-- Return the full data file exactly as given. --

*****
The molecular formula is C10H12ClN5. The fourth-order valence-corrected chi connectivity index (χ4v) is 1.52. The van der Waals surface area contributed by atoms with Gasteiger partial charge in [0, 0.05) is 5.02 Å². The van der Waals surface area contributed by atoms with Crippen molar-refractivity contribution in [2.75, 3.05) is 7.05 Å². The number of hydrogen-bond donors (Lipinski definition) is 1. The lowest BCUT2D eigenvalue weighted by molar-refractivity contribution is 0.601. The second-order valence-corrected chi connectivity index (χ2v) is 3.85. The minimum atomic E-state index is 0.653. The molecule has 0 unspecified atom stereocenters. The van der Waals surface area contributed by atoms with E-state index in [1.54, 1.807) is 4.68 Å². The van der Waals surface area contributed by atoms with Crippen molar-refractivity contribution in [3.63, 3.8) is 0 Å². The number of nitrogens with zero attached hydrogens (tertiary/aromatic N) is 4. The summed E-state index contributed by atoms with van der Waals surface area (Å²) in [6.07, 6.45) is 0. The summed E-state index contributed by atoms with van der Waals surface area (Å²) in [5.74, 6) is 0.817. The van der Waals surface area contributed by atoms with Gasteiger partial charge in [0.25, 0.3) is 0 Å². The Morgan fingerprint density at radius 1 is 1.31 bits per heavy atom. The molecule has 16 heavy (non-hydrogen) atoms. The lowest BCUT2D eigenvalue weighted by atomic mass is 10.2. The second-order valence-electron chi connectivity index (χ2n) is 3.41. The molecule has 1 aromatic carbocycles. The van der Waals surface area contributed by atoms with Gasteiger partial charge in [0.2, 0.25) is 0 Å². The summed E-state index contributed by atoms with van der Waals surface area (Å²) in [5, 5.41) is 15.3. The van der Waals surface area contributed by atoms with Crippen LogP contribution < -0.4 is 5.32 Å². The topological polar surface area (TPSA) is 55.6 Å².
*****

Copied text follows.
The molecular formula is C10H12ClN5. The fourth-order valence-corrected chi connectivity index (χ4v) is 1.52. The van der Waals surface area contributed by atoms with Gasteiger partial charge in [0, 0.05) is 5.02 Å². The van der Waals surface area contributed by atoms with Crippen molar-refractivity contribution in [2.75, 3.05) is 7.05 Å². The number of hydrogen-bond donors (Lipinski definition) is 1. The lowest BCUT2D eigenvalue weighted by molar-refractivity contribution is 0.601. The second-order valence-corrected chi connectivity index (χ2v) is 3.85. The minimum atomic E-state index is 0.653. The molecule has 0 unspecified atom stereocenters. The van der Waals surface area contributed by atoms with E-state index in [1.54, 1.807) is 4.68 Å². The van der Waals surface area contributed by atoms with Crippen molar-refractivity contribution in [3.63, 3.8) is 0 Å². The number of nitrogens with zero attached hydrogens (tertiary/aromatic N) is 4. The summed E-state index contributed by atoms with van der Waals surface area (Å²) in [6.07, 6.45) is 0. The summed E-state index contributed by atoms with van der Waals surface area (Å²) in [5.74, 6) is 0.817. The van der Waals surface area contributed by atoms with Gasteiger partial charge in [0.25, 0.3) is 0 Å². The Morgan fingerprint density at radius 1 is 1.31 bits per heavy atom. The molecule has 16 heavy (non-hydrogen) atoms. The lowest BCUT2D eigenvalue weighted by atomic mass is 10.2. The second-order valence-electron chi connectivity index (χ2n) is 3.41. The molecule has 1 aromatic carbocycles. The van der Waals surface area contributed by atoms with Gasteiger partial charge in [0.2, 0.25) is 0 Å². The summed E-state index contributed by atoms with van der Waals surface area (Å²) in [5, 5.41) is 15.3. The van der Waals surface area contributed by atoms with Crippen LogP contribution < -0.4 is 5.32 Å². The topological polar surface area (TPSA) is 55.6 Å².